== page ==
Costs have ballooned on the province’s landmark Lower Churchill Project, Newfoundland and Labrador Hydro’s capital budgets have skyrocketed and Newfoundland Power claims greater demand on its operations.
It all adds up to higher power bills ahead. But how much higher? When?
Newfoundland Power can’t say.
“As we understand it, the Muskrat Falls project will cost about $9 billion upon completion. This is approximately three times the value of the current investment in the province’s electricity system (Newfoundland Power and Newfoundland and Labrador Hydro combined),” stated Karen McCarthy, Newfoundland Power’s director of customer and corporate communications, in an emailed response to questions.
“This will then mean a significant increase in customer electricity rates in the future, something which concerns Newfoundland Power considerably.”
When sanctioned in 2012, the project was estimated at $6.2-billion but now stands on the books at $7.65-billion. Another update is expected later this year.
It is not the only factor in rates.
In documents on file with the Public Utilities Board, from fall 2015, Nalcor suggested the all-in cost for the average residential customer by 2020 would be 19.8 cents per kWh — a 53 per cent increase from current rates.
The estimated figure includes a 15 per cent HST. The Liberals waved off that tax increase, but have also not stood firm in related messaging since.
As for other avenues of relief, Premier Dwight Ball has mandated Natural Resources Minister Siobhan Coady to see excess power from the Muskrat Falls project sold and the revenues applied, like a salve, to help ratepayers.
But how much money might reasonably be expected through the sales? How will it be distributed (for example, how much to commercial versus residential ratepayers)?
Consumer Advocate Tom Johnson said he has not been involved in any detailed discussions around applying revenues from power sales. But he suggested people can expect more certainty on their power costs with time.
Edith Fitzgerald is a senior living in an apartment in the east end of St. John’s and wrote a letter earlier this year about taxation in the city and the rising cost of living, citing the uncertainty around her power bills.
“I think the power bills are ridiculous,” she said Monday. “They’re going up and up and up and I just don’t know how people are going to live.”
She receives a subsidy from Newfoundland and Labrador Housing for her costs, but noted not everyone is in a position to receive the same assistance.
On March 21 in the House of Assembly, NDP MHA Gerry Rogers asked about the affordability of power.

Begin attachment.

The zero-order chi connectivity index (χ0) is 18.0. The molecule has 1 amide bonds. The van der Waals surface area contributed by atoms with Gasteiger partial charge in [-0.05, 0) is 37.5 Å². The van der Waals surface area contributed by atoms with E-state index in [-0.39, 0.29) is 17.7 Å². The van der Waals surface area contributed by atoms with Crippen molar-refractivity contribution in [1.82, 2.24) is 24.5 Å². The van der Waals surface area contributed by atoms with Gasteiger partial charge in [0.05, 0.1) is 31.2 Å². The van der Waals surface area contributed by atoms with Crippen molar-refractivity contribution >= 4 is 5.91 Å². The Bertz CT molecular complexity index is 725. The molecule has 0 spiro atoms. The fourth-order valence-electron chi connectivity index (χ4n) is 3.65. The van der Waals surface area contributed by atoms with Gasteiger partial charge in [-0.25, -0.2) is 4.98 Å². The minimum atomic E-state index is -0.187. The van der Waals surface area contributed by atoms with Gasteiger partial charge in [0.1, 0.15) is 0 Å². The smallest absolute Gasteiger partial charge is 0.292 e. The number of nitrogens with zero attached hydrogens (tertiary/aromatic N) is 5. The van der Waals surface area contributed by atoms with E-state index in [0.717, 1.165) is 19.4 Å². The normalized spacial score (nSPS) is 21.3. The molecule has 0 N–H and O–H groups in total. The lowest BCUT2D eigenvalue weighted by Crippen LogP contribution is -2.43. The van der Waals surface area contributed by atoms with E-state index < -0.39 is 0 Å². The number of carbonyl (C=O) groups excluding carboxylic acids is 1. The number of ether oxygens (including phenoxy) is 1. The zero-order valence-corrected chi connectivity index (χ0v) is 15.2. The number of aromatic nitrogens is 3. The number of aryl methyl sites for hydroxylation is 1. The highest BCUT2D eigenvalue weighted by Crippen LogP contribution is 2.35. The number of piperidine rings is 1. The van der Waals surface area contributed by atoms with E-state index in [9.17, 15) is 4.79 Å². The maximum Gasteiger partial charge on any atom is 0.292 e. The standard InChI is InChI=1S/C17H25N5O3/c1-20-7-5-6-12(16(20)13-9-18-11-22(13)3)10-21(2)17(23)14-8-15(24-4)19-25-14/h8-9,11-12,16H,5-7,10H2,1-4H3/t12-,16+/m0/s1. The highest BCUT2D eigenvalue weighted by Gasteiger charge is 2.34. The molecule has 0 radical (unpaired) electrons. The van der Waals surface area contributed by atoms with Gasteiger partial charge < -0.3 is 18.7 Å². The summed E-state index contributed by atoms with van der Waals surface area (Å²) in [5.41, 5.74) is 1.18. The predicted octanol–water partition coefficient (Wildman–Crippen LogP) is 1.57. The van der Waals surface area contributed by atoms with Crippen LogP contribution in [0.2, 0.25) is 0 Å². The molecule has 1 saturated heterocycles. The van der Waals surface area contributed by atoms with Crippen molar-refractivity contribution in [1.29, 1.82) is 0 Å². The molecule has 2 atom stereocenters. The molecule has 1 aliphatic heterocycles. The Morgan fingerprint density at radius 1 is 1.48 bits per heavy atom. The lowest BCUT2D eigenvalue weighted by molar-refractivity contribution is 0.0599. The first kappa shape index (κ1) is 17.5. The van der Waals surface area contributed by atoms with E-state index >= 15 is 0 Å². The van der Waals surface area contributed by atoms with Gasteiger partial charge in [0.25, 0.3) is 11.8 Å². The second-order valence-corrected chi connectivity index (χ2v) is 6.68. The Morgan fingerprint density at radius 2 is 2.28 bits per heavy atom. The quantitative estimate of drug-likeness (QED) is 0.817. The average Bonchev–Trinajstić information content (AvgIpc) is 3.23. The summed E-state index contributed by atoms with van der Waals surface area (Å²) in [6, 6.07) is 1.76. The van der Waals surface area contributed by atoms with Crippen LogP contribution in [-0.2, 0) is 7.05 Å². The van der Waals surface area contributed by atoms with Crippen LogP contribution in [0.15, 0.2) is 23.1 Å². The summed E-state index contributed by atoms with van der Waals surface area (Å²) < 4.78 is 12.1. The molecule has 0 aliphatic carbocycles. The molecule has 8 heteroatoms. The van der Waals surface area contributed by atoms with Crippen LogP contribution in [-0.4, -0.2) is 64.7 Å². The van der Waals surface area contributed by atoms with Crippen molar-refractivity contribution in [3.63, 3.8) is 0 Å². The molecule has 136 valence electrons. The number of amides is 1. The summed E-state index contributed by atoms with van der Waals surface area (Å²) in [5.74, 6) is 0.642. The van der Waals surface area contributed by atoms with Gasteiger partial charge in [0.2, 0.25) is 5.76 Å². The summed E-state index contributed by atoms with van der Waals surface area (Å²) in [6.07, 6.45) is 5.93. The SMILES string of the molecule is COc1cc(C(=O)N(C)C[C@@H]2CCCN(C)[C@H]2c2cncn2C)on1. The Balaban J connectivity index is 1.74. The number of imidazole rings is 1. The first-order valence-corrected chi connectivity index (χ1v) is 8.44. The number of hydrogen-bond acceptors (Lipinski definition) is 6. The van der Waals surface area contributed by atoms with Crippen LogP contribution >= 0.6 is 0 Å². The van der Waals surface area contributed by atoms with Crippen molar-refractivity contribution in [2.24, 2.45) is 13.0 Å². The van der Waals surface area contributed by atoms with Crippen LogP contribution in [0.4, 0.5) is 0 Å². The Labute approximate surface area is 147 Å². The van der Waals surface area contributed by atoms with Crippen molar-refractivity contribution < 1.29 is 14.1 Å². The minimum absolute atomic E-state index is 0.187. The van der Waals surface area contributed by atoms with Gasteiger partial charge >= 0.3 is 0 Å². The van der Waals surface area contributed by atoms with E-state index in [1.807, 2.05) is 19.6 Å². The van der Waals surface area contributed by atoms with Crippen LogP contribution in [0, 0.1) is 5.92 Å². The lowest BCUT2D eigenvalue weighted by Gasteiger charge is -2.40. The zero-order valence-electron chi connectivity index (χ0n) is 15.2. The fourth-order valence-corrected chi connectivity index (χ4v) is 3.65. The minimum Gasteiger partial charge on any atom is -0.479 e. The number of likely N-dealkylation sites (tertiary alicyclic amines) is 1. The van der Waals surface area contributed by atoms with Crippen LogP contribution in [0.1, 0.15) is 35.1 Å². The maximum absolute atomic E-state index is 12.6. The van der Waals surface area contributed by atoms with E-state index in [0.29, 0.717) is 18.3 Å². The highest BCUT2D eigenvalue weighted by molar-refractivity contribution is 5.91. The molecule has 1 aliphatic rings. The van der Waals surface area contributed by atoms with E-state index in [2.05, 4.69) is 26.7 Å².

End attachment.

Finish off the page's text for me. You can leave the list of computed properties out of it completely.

“Like the Member opposite,” Ball replied, “we, too, understand that we have many people in our province right now — many low income, particularly widows and so on, many of our seniors right now — they do struggle. It is not lost on us with an understanding of knowing that electricity rates play an important part.”
The province actually has the highest number of seniors (by percentage) in the country receiving a Guaranteed Income Supplement (GIS) in addition to their Old Age Security (OAS). The GIS is a monthly, non-taxable supplement for OAS recipients with low income. In statistics from March 2015, the province was cited as having 95,374 OAS recipients with 48,392 also receiving GIS.
For comparison, at least five provinces and territories have under 30 per cent of OAS recipients also receiving GIS.
Then again, there are plenty of people juggling bills, even with higher incomes.
At Credit Counselling Services of Newfoundland and Labrador, Al Antle said his office has been sitting down on cases where the combined income well above average, but are still being slammed by an unmanageable consumer debt load.
He said the office maintains a “superb relationship” with Newfoundland Power, finding arrangements wherever possible to help clients pay monies owed to the utility.
But he also said he has recently had clients working in the public service mention they expect to see a freeze on income growth for the next few years, even as their costs — not least of all being power — are going up.
“So how are people going to cope with that? That concern is starting to be expressed at this point.”
The Telegram reached out to government communications March 23 regarding this story. The following statement was received shortly after 4:30 p.m. Monday, attributed to Minister Coady:
“The Public Utilities Board is responsible for the regulation of electric utilities in our province to ensure that the rates charged are just and reasonable. Final electricity rates after Muskrat Falls would be set by the Board of Commissioners of Public Utilities through a future general rate application. As part of government’s mandate, we are committed to selling surplus power generated from Muskrat Falls and to use that revenue to mitigate increases in electricity rates. After the rate application has been filed, government will review the proposed rates and determine the level of mitigation required. ”